Chamber of Commerce types are already blasting the regulatory “reform” as underwhelming. As much as I hate to admit it, they may have a point.

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Free Speech

Berkeley, once famous for its free-speech movement on campus, is now represented by a censor on the BART Board:

BART board president Bob Franklin Monday morning defended the agency’s decision to disable cell service on several platforms last Thursday, to disrupt a planned protest that was to be organized in part, via mobile communications among the participants. Franklin said any inconvenience passengers might have experienced paled in comparison to the potential danger and chaos of a large protest.

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Bike Paths and Other Threats

I continue to be astounded at the hate and bile neighbors have for bike/ped pathway projects. For example, this letter to the Berkeley Planning Commission:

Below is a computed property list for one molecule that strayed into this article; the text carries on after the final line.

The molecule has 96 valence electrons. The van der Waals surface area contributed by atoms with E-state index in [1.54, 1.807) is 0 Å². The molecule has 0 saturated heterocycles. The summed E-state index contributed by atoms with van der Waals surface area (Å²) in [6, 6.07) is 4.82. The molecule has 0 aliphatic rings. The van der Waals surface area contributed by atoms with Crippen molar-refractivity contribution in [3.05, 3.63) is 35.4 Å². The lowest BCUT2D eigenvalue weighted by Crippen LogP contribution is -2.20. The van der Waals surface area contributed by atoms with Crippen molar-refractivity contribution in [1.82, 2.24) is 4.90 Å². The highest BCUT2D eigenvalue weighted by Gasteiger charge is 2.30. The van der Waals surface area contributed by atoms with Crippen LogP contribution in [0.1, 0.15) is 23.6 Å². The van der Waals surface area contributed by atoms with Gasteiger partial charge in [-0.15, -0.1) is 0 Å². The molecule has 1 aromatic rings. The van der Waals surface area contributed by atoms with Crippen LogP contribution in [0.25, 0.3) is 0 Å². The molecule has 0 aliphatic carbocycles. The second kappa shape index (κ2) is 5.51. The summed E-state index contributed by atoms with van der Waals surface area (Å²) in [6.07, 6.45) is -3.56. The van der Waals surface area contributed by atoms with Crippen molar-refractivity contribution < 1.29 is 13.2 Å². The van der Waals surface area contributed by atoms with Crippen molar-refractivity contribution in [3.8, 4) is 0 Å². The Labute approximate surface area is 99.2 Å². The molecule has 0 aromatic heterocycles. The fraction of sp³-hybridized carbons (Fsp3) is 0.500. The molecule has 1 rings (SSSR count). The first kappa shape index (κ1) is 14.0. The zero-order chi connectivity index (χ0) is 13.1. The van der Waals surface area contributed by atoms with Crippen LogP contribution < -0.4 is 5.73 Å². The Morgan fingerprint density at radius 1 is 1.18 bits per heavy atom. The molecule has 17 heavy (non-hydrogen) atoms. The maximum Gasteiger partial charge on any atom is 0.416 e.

Our kindergarten and 1st grade classes are located…directly adjacent to proposed Segment 1. The youngest and most vulnerable students at our University Avenue campus, i.e., 4 to 6 year old children, will therefore have a front-row seat for, and be exposed to, all the activities and risks that can be expected to occur on.

The letter goes on:

Another major concern is that the current plan calls for paving the entire length and width of the path but does not call for the installation of any shade-providing vegetation. This will result in considerable radiant heating of the kindergarten and first-grade classrooms on the west side of the school. In the afternoons, this radiant heat will result in these classes becoming too hot to safely conduct lessons.

This was not from a random Nimby, but Mitch Bostian. Mr. Bostian is the Head Administrator of an Elementary School in Berkeley.

And what amazing luck for his school to be located directly on a rail-trail! Kids could walk/bike to school, avoiding the huge risks of car transport. But noooo, the trail will expose kids to child rapists and murders.

That is, if the sidewalk death rays don’t kill them first.

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Think of the Children

We live 3 blocks from the hospital where my son was born. Under hospital policy, walking our newborn home was too deemed dangerous and so we were required to drive him home in a car instead.